Galaxy Note 7 benchmarks and the nerds who love to hate them
Does the Note 7 have a performance problem?
Despite going through a massive recall at the moment, the Galaxy Note 7 is still one of the top phones on the market. And there’s something deep in the heart of every smartphone nerd that twinkles every time they own a phone that someone with any measure of authority calls “the best” and defends that statement in a way they agree with.
Note 7 fans had that feeling taken away from them recently by the smart folks at XDA-Developers. Through a combination of “real world” tests, benchmarks, and system monitoring tools the XDA writers told a tale of stuttering performance that seemed to demonstrate this shiny new phone was, in some ways, not deserving the space at the top of the heap so many tech reviewers has placed it.
It’s a fun read, especially if you only kind of understand what you’re reading. Before you consider flinging your Note 7 back into the store it came from with that homemade catapult, there’s a few things you should know about benchmarks and “real world” tests.
Benchmark apps are pointless
If you use a benchmark app to tell you how great or terrible your phone performs, you’re not getting anything anywhere near a complete picture. Benchmark apps used to be great for troubleshooting, existing so you could see if there had been some kind of performance loss over time or damage to your equipment. Today, many manufacturers implement special code that forces that hardware to perform above the typical thresholds when a benchmark app is being used, which irreparably alters the results. You’re measuring a version of the hardware your phone otherwise never lets you have access to, so you gain nothing but an attempt at the highest score when you run benchmark apps today.
If you see a Note 7 performing anywhere near as smoothly as a Nexus 6P, consider how many more things that Note 7 is doing.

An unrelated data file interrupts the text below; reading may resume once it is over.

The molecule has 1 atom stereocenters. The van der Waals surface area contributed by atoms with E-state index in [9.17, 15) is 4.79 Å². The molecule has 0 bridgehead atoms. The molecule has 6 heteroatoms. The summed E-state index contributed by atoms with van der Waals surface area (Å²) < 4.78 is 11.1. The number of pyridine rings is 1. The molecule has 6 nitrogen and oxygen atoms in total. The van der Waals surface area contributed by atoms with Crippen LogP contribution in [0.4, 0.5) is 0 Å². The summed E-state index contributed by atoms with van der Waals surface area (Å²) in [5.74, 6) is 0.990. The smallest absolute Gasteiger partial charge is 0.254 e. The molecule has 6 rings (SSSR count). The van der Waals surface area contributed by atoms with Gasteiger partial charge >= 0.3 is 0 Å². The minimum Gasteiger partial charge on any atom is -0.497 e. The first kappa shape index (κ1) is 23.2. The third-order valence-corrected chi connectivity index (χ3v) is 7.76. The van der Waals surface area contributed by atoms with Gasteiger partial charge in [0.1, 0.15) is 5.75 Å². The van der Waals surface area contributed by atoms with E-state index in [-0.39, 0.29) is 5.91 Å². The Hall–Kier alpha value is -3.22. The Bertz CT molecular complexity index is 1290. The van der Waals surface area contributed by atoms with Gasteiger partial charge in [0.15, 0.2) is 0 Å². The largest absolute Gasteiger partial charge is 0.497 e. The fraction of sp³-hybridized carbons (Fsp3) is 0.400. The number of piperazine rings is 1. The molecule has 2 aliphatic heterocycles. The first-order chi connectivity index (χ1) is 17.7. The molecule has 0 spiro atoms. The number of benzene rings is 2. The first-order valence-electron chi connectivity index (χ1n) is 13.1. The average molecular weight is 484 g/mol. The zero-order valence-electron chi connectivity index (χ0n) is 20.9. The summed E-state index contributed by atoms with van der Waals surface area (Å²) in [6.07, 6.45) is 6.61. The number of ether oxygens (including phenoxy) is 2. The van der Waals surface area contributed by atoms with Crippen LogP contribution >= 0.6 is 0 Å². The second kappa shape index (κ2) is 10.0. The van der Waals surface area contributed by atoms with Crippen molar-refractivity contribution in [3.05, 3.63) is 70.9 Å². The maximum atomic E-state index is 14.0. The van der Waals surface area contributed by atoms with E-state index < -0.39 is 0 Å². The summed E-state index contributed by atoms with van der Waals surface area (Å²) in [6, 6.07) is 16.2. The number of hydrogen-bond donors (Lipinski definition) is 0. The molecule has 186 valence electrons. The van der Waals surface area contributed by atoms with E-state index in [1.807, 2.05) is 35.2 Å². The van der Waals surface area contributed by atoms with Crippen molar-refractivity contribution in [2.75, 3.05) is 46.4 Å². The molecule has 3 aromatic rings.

Those performance altering software changes lead to a much bigger issue. When you are comparing a Galaxy Note 7 to a Moto Z Droid Edition and a Nexus 6P, you’re comparing three different experiences that will never be doing the same thing at the same time. Samsung and Lenovo both have background tasks that can’t be replicated on the Nexus 6P. Features that can’t be disabled to get a 1:1 compare of the software performance. If you see a Note 7 performing anywhere near as smoothly as a Nexus 6P, consider how many more things that Note 7 is doing. Better yet, take a look at the immeasurably more thorough Anandtech review of the Note 7 performance as it compares to all other high performing phones, and see how it regularly outpaces the Nexus 6P.
There’s value in testing for things like dropped frames, and reporting on those dropped frames in context is an important thing to do when your goal is to educate and inform potential buyers. It’s hard to say that’s what happened with the presentation from XDA, given the lack of context or proper comparison. Does the Note 7 drop more or less frames than the Galaxy S7 or S7 Edge? Could this be an issue exclusive to the Snapdragon variant of this model? Is this happening because Samsung’s new Grace UI was rushed out and could be fixed in a future update? None of these questions are answered, because the goal wasn’t to inform.
Cherry picking in the “real world”